considered worthless,
at that low but abrupt bluff nearby
(fenced now and the fence disrespected)
where dads when we had them
taught us to plink:


No sound more elemental,
more gratifying
to inclinations in a boy's heart
than that unmistakable, metallic clunk
of a bolt chambering a round,
even a .22 short;


no, nothing unless it's steel
honed on oiled whetstone --
somehow combining swish with sizzle,
both silk and grit.


Evidence of wicked delight we take
in breaking things,
this bloodbath of shattered glass
glittering in dirt
like sunlight on water,
impossibly beautiful:


an ossuary for bottles.




Here and there from an intricate pipe
schemata you might doodle,
bored in church,
steam rises reminding us
of how quickly our fierce, insistent breath
whiffs into nothingness.


Our breath, we believe, and our prayers
ascend like the smoke of incense;
they do,
but also mingle with oilfield effluvia.


The earth's poisoned here, sparse
dead weeds like patches of fur
on a rotted carcass.
Hundreds of pumpjacks bend the knee,
knock foreheads on the ground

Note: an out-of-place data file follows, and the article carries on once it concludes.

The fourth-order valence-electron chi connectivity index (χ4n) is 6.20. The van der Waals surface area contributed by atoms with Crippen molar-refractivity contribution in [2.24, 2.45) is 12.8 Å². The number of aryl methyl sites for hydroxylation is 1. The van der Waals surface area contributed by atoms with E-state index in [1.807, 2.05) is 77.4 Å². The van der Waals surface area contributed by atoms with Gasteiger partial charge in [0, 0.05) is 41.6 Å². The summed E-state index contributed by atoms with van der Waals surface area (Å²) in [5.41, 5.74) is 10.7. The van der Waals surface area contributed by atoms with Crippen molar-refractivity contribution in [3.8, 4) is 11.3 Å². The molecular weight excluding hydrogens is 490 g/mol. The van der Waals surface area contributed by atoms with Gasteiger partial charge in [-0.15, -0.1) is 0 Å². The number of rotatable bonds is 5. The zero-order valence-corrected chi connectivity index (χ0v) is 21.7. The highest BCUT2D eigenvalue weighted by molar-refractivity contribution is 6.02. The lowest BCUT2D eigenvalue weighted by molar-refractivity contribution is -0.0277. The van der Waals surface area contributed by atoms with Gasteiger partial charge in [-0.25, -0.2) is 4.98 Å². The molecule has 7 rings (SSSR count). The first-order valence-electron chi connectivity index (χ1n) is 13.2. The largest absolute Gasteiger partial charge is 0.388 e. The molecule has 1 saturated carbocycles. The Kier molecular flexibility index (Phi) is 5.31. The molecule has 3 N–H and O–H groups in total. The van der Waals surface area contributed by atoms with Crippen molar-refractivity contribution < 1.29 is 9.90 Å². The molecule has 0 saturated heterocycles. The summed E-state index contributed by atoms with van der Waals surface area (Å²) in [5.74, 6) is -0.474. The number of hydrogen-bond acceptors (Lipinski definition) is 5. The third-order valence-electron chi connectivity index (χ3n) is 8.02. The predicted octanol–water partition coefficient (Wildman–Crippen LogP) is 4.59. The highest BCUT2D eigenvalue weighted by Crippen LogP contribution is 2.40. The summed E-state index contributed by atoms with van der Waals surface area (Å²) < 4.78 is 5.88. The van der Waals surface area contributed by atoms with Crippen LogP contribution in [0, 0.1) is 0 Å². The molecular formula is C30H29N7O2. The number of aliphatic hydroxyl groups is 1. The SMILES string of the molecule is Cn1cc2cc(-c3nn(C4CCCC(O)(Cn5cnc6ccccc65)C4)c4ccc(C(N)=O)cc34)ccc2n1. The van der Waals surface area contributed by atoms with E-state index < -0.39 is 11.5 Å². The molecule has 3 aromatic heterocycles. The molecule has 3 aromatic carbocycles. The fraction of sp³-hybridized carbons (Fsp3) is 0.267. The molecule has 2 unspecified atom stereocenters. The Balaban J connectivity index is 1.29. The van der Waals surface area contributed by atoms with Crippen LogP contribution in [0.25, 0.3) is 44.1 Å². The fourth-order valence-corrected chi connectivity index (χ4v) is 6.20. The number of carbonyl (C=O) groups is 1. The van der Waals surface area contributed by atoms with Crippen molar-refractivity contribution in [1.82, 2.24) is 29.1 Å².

continuously -- worshipers
of a despised but indispensable god
whose minds never wander.


And here this morning, again,
this addled old man sees his breath,
no less awestruck than a toddler;
witnesses its dissipation
with a shrug, without regrets.


Easily said . . .




Now in Advent, spring's prophesy,
grass like thin, green mist
that burns to dun by afternoon
blurs the hills.
These flatland slabs upended eons ago
have aged well, venerable,
their rough edges abraded --
deep, angular arroyos
weathered to mere wrinkles.


And everywhere granite nudges consciousness.

No one can ignore volcanic scat
with mica glinting in it like rime:
modest but odd outcrops
and anonymous tors salient enough
to earn local names --
yet nameless,
though marred by graffiti.


Granite, unlike marble,